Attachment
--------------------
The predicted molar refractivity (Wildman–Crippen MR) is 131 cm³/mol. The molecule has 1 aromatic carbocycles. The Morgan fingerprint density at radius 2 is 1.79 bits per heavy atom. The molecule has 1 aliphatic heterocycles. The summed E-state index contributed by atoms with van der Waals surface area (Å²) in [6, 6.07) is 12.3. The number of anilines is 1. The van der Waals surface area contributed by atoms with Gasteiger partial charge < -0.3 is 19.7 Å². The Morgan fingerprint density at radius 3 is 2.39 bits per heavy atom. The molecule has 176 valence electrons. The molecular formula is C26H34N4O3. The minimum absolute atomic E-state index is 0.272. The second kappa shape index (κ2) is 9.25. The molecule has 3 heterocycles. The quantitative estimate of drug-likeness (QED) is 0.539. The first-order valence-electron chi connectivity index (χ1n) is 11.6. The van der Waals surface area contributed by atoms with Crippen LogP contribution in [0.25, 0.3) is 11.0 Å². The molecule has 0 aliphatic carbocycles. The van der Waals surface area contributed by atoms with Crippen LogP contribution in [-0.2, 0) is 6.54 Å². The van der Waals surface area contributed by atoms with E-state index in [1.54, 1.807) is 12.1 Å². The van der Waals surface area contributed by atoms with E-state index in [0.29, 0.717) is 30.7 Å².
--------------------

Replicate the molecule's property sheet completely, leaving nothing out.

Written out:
The predicted molar refractivity (Wildman–Crippen MR) is 131 cm³/mol. The molecule has 1 aromatic carbocycles. The Morgan fingerprint density at radius 2 is 1.79 bits per heavy atom. The molecule has 1 aliphatic heterocycles. The summed E-state index contributed by atoms with van der Waals surface area (Å²) in [6, 6.07) is 12.3. The number of anilines is 1. The van der Waals surface area contributed by atoms with Gasteiger partial charge < -0.3 is 19.7 Å². The Morgan fingerprint density at radius 3 is 2.39 bits per heavy atom. The molecule has 176 valence electrons. The molecular formula is C26H34N4O3. The minimum absolute atomic E-state index is 0.272. The second kappa shape index (κ2) is 9.25. The molecule has 3 heterocycles. The quantitative estimate of drug-likeness (QED) is 0.539. The first-order valence-electron chi connectivity index (χ1n) is 11.6. The van der Waals surface area contributed by atoms with Crippen LogP contribution in [0.25, 0.3) is 11.0 Å². The molecule has 0 aliphatic carbocycles. The van der Waals surface area contributed by atoms with Crippen LogP contribution in [-0.2, 0) is 6.54 Å². The van der Waals surface area contributed by atoms with E-state index in [1.54, 1.807) is 12.1 Å². The van der Waals surface area contributed by atoms with E-state index in [0.29, 0.717) is 30.7 Å².